NHS Digital has indicated that it is preparing to start the process of extending the Electronic Prescription Service to dispensing doctor practices. It is expected that an online survey will commence later this month seeking views on how dispensing doctors could use EPS; the DDA website will report on this and give the link once this is finalised.
In the meantime, dispensing practices may want to start thinking about some of the implications of EPS. This week, NHS Digital has published a set of figures with the headline that EPS has saved the NHS £130 million over three years.
In terms of the benefits arising from time saved on administration by those using the system – GP practices and pharmacies – NHS Digital says: “The biggest savings were recorded by prescribers who saved around £327 million between 2013 and 2016, while dispensers saved nearly £60 million.”
Figures relating to prescribers indicate that on average, GP practices saved:
- an hour and 20 minutes each day by signing electronic repeat prescriptions compared to paper versions;
- an hour and 13 minutes a day by producing electronic repeat prescriptions compared to paper ones;
- 43 minutes per day by not having to locate paper prescriptions within the practice;
- 31 minutes every day by not having to re-print lost paper prescriptions;
- 39 minutes every day by not having to wait for GPs to sign urgent paper prescriptions;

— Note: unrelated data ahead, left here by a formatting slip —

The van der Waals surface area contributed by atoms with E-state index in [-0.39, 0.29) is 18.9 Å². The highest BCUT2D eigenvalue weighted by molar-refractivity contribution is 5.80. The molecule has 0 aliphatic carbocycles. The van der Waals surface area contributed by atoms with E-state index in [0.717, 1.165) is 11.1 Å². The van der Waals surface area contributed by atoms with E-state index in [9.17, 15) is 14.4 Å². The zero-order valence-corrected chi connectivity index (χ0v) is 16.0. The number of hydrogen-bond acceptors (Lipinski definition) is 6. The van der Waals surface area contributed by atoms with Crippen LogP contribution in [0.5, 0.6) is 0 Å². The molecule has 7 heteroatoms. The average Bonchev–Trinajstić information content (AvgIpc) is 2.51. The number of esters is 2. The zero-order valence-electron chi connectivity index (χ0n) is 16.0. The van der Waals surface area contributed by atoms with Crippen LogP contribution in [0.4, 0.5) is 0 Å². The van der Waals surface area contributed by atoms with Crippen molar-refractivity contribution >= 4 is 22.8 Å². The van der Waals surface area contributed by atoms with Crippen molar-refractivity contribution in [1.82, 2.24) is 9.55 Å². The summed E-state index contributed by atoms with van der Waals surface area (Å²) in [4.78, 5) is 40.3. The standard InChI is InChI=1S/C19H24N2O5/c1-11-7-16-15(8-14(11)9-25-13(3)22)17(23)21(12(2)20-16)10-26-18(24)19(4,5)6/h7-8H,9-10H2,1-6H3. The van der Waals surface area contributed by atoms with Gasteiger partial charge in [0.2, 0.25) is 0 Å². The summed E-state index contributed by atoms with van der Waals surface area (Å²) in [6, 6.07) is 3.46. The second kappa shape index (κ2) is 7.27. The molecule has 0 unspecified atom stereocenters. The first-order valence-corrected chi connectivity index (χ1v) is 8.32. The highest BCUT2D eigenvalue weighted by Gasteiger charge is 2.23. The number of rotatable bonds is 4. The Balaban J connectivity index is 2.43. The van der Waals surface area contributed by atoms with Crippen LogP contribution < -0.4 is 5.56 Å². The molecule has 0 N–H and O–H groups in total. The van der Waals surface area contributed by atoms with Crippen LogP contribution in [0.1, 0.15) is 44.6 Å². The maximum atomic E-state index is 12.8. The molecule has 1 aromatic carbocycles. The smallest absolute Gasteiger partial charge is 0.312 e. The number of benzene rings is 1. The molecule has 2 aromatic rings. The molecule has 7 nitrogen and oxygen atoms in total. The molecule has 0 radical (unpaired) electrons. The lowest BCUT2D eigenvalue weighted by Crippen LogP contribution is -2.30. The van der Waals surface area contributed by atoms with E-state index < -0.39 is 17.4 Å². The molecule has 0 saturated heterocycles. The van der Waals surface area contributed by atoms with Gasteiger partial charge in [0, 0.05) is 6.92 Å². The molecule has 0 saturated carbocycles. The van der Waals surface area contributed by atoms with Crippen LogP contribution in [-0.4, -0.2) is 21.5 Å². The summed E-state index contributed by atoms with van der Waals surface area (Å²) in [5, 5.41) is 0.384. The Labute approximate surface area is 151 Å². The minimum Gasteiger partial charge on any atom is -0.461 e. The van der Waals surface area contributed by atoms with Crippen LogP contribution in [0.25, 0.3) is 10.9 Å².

- 27 minutes every day by cancelling prescriptions electronically versus paper.
Feedback from pharmacies indicates that efficiency savings for the dispensing process include “around 54 minutes a day as result of faster dispensing under EPS and 43 minutes a day as a result of fewer trips to GP practices to collect paper prescription forms.”
NHS Digital also says:
- dispensing administrative staff reported that they are saving an average of 79 minutes every day as a result of faster dispensing;
- it takes 11.8 seconds less to enter details/demographics per item on EPS prescriptions rather than paper;
- it takes 7.3 seconds less per item to produce a prescription label from an EPS script than from a paper prescription.
Collectively EPS is also regarded as significantly benefiting patients. “An audit of patients using the system found that 72 per cent said their medicines were ready and waiting for them when they arrived at their pharmacy, with the average prescription collection around 20 minutes quicker under the EPS system,” says NHS Digital.
“Over the past three years the system has saved patients almost £75 million and has meant patients need to make fewer return trips to pharmacies as a result of their medications being out of stock.”
Dispensing practices can also take into account the findings from research conducted by PwC last year based on community pharmacy experiences.
The PwC study was commissioned by NHS Digital and agreed with NHS England and PSNC. It set out to assess the costs and benefits associated with EPS Release 2 compared to paper prescriptions. The researchers included visits to a range of pharmacies during 2015-16, held discussions with pharmacy team members and conducted a time and motion study of dispensing by EPS and by paper prescriptions.
PwC published two reports in April and June 2016 setting out its findings. PSNC has now published two briefings setting out key points from the PwC reports, for pharmacy contractors and for community pharmacy teams.
The briefing documents summarise several findings. PSNC’s briefing document for contractors includes the following:
- The PMR system being used made a difference to users’ perceptions about EPS. There were notable differences in the average time to process each prescription depending on the PMR system.